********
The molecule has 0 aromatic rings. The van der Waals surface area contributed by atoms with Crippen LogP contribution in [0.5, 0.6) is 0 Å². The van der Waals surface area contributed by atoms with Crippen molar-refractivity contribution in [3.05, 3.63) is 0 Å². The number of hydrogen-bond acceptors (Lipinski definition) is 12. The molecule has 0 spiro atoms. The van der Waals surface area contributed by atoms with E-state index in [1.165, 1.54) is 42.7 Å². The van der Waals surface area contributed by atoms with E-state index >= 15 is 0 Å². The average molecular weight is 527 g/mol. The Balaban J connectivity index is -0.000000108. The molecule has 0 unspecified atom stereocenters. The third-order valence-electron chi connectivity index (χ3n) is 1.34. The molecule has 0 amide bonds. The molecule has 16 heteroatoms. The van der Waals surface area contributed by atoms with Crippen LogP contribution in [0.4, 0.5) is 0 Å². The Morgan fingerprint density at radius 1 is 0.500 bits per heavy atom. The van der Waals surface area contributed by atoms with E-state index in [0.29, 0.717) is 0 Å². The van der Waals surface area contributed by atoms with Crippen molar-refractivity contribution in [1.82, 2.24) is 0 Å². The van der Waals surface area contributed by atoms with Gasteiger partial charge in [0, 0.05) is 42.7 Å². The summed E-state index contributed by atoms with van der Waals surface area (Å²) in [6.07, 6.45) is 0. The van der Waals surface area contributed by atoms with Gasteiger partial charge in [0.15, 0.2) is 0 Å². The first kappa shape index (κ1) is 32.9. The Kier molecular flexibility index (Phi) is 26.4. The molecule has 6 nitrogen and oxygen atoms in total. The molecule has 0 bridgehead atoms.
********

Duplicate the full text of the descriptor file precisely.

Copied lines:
The molecule has 0 aromatic rings. The van der Waals surface area contributed by atoms with Crippen LogP contribution in [0.5, 0.6) is 0 Å². The van der Waals surface area contributed by atoms with Crippen molar-refractivity contribution in [3.05, 3.63) is 0 Å². The number of hydrogen-bond acceptors (Lipinski definition) is 12. The molecule has 0 spiro atoms. The van der Waals surface area contributed by atoms with E-state index in [1.165, 1.54) is 42.7 Å². The van der Waals surface area contributed by atoms with E-state index >= 15 is 0 Å². The average molecular weight is 527 g/mol. The Balaban J connectivity index is -0.000000108. The molecule has 0 unspecified atom stereocenters. The third-order valence-electron chi connectivity index (χ3n) is 1.34. The molecule has 0 amide bonds. The molecule has 16 heteroatoms. The van der Waals surface area contributed by atoms with Crippen LogP contribution in [0.4, 0.5) is 0 Å². The Morgan fingerprint density at radius 1 is 0.500 bits per heavy atom. The van der Waals surface area contributed by atoms with E-state index in [0.29, 0.717) is 0 Å². The van der Waals surface area contributed by atoms with Crippen molar-refractivity contribution in [1.82, 2.24) is 0 Å². The van der Waals surface area contributed by atoms with Gasteiger partial charge in [0, 0.05) is 42.7 Å². The summed E-state index contributed by atoms with van der Waals surface area (Å²) in [6.07, 6.45) is 0. The van der Waals surface area contributed by atoms with Gasteiger partial charge in [0.15, 0.2) is 0 Å². The first kappa shape index (κ1) is 32.9. The Kier molecular flexibility index (Phi) is 26.4. The molecule has 6 nitrogen and oxygen atoms in total. The molecule has 0 bridgehead atoms.